New Gulf station in Puebla. New Gulf station in Puebla.

Gulf gas stations open in Puebla, Monterrey

They are the first of 2,000 planned to be in operation by 2021

Gulf México opened its first two gas stations in Mexico this week, with motorists in Puebla and Monterrey filling up at the company’s pumps for the first time on Wednesday.

The company intends to invest around 5.5 billion pesos (US $290 million) to open 2,000 gas stations under its brand by 2021, Gulf México president Sergio de la Vega said.

It also plans to enter the fuel storage and distribution market and will build six supply terminals at an estimated cost of between US $350 million and $420 million. De la Vega said the locations for the terminals had already been determined but didn’t reveal where they would be built.

The Puebla outlet is a franchise and was converted from an existing gas station at a cost of 2.5 million pesos whereas the site in the Nuevo León capital was built by and belongs to the company, requiring an investment of more than 25 million pesos.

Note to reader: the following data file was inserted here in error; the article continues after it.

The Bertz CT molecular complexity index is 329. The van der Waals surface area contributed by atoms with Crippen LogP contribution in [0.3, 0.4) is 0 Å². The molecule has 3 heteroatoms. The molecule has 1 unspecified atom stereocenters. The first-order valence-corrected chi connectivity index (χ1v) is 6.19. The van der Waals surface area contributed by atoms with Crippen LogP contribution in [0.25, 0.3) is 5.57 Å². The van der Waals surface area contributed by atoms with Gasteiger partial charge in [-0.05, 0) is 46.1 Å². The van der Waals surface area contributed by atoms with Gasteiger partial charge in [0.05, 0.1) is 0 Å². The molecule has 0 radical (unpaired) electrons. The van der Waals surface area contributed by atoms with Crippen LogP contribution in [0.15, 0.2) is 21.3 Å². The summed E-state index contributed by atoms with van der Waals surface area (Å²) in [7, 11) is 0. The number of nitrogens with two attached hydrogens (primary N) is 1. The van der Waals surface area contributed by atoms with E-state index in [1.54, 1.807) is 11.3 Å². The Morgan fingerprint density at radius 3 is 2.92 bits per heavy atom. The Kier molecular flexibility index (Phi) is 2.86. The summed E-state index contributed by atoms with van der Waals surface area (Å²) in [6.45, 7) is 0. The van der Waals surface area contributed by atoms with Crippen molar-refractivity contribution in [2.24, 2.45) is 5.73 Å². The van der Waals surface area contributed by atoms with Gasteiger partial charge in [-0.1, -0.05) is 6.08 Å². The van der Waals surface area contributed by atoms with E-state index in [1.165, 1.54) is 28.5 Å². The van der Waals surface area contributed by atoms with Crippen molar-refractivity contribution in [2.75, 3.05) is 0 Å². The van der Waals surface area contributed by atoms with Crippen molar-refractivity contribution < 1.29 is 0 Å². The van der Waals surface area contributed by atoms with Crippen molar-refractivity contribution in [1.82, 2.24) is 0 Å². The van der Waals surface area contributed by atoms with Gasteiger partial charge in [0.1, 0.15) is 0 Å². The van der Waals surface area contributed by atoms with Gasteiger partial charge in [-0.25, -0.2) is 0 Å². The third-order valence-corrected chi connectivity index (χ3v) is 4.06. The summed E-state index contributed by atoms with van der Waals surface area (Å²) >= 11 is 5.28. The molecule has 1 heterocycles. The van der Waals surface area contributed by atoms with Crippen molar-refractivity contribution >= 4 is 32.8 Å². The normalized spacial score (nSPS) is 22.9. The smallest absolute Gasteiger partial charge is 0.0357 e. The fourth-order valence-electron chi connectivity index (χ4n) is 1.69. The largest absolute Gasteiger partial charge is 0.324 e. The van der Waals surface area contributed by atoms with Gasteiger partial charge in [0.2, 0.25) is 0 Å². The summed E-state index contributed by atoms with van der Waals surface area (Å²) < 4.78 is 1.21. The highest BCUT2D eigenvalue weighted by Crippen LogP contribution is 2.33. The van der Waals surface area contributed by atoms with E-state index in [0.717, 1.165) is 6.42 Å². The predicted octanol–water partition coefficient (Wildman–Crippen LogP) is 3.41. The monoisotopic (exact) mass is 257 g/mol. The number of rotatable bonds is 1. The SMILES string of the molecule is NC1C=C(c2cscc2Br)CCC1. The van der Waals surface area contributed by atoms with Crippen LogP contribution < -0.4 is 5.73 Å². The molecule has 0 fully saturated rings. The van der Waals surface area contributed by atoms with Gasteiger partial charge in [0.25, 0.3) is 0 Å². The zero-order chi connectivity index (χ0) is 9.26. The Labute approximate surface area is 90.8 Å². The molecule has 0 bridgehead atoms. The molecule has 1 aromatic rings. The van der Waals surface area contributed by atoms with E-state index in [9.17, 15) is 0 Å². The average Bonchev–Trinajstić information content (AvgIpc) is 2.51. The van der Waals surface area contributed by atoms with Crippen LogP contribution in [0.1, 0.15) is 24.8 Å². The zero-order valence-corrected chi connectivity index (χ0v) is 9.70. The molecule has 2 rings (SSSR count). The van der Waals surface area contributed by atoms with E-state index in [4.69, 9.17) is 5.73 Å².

De la Vega said the company’s expectation was that 70% of its gas stations would be franchises while the remaining 30% would be built and operated by Gulf México. Stations in Guadalajara and Mexico City are set to be the next to open.

He said the biggest difference in Gulf fuel over others is a nanotechnology liquid called green plus, yielding performance that is 8% better than competitors’ fuels.

De la Vega said that the company plans to open its own chain of convenience stores next year. Once it reaches its goal of 2,000 gas stations across the country, it expects to employ up to 20,000 people.

Gulf joins several other petroleum companies that have opened their first gas stations in Mexico recently including Royal Dutch Shell in Tlalnepantla, México state, last month and BP in Naucalpan, México statem in March.

The retail gas market was previously closed to all but state oil company Pemex but energy reforms introduced by the current federal government opened the sector to privately-owned companies.

Source: El Economista (sp), Milenio (sp)

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